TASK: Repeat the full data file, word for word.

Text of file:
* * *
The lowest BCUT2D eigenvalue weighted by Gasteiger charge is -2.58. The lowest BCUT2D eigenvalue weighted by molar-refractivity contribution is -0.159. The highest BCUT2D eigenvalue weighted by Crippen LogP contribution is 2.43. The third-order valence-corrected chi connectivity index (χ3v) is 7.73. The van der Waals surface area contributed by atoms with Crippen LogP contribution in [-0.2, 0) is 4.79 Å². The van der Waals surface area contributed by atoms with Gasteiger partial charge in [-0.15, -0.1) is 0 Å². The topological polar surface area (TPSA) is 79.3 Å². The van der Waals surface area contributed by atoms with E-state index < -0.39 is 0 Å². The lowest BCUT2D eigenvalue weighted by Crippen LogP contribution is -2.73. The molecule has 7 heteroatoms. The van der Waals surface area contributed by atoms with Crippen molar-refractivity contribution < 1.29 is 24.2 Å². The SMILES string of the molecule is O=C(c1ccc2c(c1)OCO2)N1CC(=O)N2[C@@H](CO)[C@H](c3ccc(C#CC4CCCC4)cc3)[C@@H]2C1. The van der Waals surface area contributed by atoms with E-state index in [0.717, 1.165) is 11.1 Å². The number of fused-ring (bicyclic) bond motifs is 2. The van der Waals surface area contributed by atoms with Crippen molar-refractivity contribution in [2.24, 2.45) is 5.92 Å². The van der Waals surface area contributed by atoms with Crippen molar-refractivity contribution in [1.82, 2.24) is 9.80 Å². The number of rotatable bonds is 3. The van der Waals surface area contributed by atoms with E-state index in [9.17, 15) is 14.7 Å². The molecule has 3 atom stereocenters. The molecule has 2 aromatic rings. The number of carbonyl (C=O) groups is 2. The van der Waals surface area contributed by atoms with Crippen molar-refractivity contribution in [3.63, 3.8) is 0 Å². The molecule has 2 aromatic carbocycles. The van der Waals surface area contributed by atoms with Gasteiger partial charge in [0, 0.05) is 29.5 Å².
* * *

The lowest BCUT2D eigenvalue weighted by Gasteiger charge is -2.58. The lowest BCUT2D eigenvalue weighted by molar-refractivity contribution is -0.159. The highest BCUT2D eigenvalue weighted by Crippen LogP contribution is 2.43. The third-order valence-corrected chi connectivity index (χ3v) is 7.73. The van der Waals surface area contributed by atoms with Crippen LogP contribution in [-0.2, 0) is 4.79 Å². The van der Waals surface area contributed by atoms with Gasteiger partial charge in [-0.15, -0.1) is 0 Å². The topological polar surface area (TPSA) is 79.3 Å². The van der Waals surface area contributed by atoms with E-state index < -0.39 is 0 Å². The lowest BCUT2D eigenvalue weighted by Crippen LogP contribution is -2.73. The molecule has 7 heteroatoms. The van der Waals surface area contributed by atoms with Crippen molar-refractivity contribution < 1.29 is 24.2 Å². The SMILES string of the molecule is O=C(c1ccc2c(c1)OCO2)N1CC(=O)N2[C@@H](CO)[C@H](c3ccc(C#CC4CCCC4)cc3)[C@@H]2C1. The van der Waals surface area contributed by atoms with E-state index in [0.717, 1.165) is 11.1 Å². The number of fused-ring (bicyclic) bond motifs is 2. The van der Waals surface area contributed by atoms with Crippen molar-refractivity contribution in [2.24, 2.45) is 5.92 Å². The van der Waals surface area contributed by atoms with Crippen molar-refractivity contribution in [1.82, 2.24) is 9.80 Å². The number of rotatable bonds is 3. The van der Waals surface area contributed by atoms with E-state index in [9.17, 15) is 14.7 Å². The molecule has 3 atom stereocenters. The molecule has 2 aromatic rings. The number of carbonyl (C=O) groups is 2. The van der Waals surface area contributed by atoms with Crippen molar-refractivity contribution in [3.63, 3.8) is 0 Å². The molecule has 2 aromatic carbocycles. The van der Waals surface area contributed by atoms with Gasteiger partial charge in [0, 0.05) is 29.5 Å².